10. firetec05


    Nov 19, 2014
    I started playing upright about 7 years ago when a friend loaned me an old Kay that was in need of repair itself. The music I play on the upright is bluegrass, after playing electric for over 40 years, I loved the tone of the old bass for bluegrass. I still play electric in a classic rock band, so I'm sure my technique is more geared toward playing electric. After a few months of playing his old Kay, I decided to go to Fretwell Bass in Staunton Va. and by my own. Gerald Fretwell was very helpful in helping me select a bass, which was a 71 Englehardt that had a neck repair done on it, so I got it for an awesome price of $1200. I loved the sound and the playability of this bass and after a bad experience with some band mates, I ended up selling it back to him (bad mistake). After a few years, I was offered the Cecilio for $500 so I jumped at the opportunity to play an upright again. I took the Bass to Gerald for him to tweak it and he did what he could with it. While waiting on him to work on mine I actually pulled a fairly new Englehardt out of the rack and that bass was twice as loud as mine and I knew then that mine was a dud. I know the type of wood used and strings used and the setup all make a huge difference, so I'm thinking that I need to bite the bullet and find another bass that will fit my needs.
  11. Greg Clinkingbeard

    Greg Clinkingbeard Commercial User

    Apr 4, 2005
    Kansas City area
    Black Dog Bass Works
    One of the benefits of my day job is that I get to play a lot of basses. More than once I've been surprised that they have often exceeded or not met my expectations. Some of the loudest basses have been the cheapest plywoods, especially when played pizz. One in particular had a thin top and, in spite of the collapsing bass bar, had a huge booming tone that was surprising. I pulled that one out of the dumpster, strung it up and gave it away.
    My Kay is much louder than my old flatback. Both have medium weight tailpieces strung with aircraft cable. Both sound equally good pizz or arco with the carved bass getting the edge in both due to a more refined character. I gig with the Kay because it has a good even tone, is loud, punchy and amplifies well. I don't share the opinion that more expensive basses are necessarily louder or sound better. Basses are all different.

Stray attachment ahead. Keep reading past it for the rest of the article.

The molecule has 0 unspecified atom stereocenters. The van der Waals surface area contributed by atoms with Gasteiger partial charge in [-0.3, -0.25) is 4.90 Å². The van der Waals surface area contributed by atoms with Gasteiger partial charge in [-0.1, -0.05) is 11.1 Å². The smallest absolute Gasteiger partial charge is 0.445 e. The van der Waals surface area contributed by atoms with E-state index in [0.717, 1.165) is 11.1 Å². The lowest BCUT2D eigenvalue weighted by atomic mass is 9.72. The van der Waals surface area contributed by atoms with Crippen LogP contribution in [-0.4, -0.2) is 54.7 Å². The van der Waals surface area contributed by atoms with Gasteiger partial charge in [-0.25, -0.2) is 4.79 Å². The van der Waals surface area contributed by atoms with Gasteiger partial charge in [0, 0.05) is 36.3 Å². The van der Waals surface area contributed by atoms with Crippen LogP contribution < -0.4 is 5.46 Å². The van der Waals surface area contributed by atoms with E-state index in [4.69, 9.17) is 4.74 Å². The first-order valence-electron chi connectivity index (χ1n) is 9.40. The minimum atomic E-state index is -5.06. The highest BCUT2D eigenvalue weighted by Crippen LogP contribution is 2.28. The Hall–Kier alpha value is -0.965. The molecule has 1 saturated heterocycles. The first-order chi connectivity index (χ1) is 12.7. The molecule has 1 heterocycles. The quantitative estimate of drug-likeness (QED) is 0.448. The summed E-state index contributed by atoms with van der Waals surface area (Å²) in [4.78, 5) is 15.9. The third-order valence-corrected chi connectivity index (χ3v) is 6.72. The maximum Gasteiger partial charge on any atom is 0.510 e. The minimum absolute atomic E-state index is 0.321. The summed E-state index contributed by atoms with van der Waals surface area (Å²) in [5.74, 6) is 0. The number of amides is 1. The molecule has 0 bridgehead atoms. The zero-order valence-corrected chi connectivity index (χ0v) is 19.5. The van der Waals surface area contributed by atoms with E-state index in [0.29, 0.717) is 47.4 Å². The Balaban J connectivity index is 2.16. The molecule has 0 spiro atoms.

Generally, basses will sound best and loudest when they are set up to their best. I prefer aircraft cable on the tailpiece, although we use a strong synthetic rope at the shop with similar results. Aircraft cable sounds a bit clearer to me. Lighter tailpieces can increase volume. The bridge must fit well, be of the proper proportions and straight. Strings that allow the top to vibrate freely generally are best for volume. String heights are important as well but at some point the tension can choke a bass causing diminishing returns. Endpins can affect tone. If it's steel, cut off any unnecessary length because it acts as a mute. Physical approach is THE most important factor in getting a big sound. However, it takes time to develop.
    These are my observations and opinions. YMMV, etc., etc.............
  12. drurb

    drurb Oracle, Ancient Order of Rass Hattur; Mem. #1, EPC

    Apr 17, 2004
    Absolutely, Greg! Nice, informative post. There are sure expensive carved basses that, even when set up optimally, do not sound as loud as many ply basses. What they lack in punch, they often make up for in complexity of tone. As I'm sure you'd agree, it's not all about how loud it sounds. Very low end ply basses often have none of the above. That is, they are neither loud not have a desirable complexity of tone.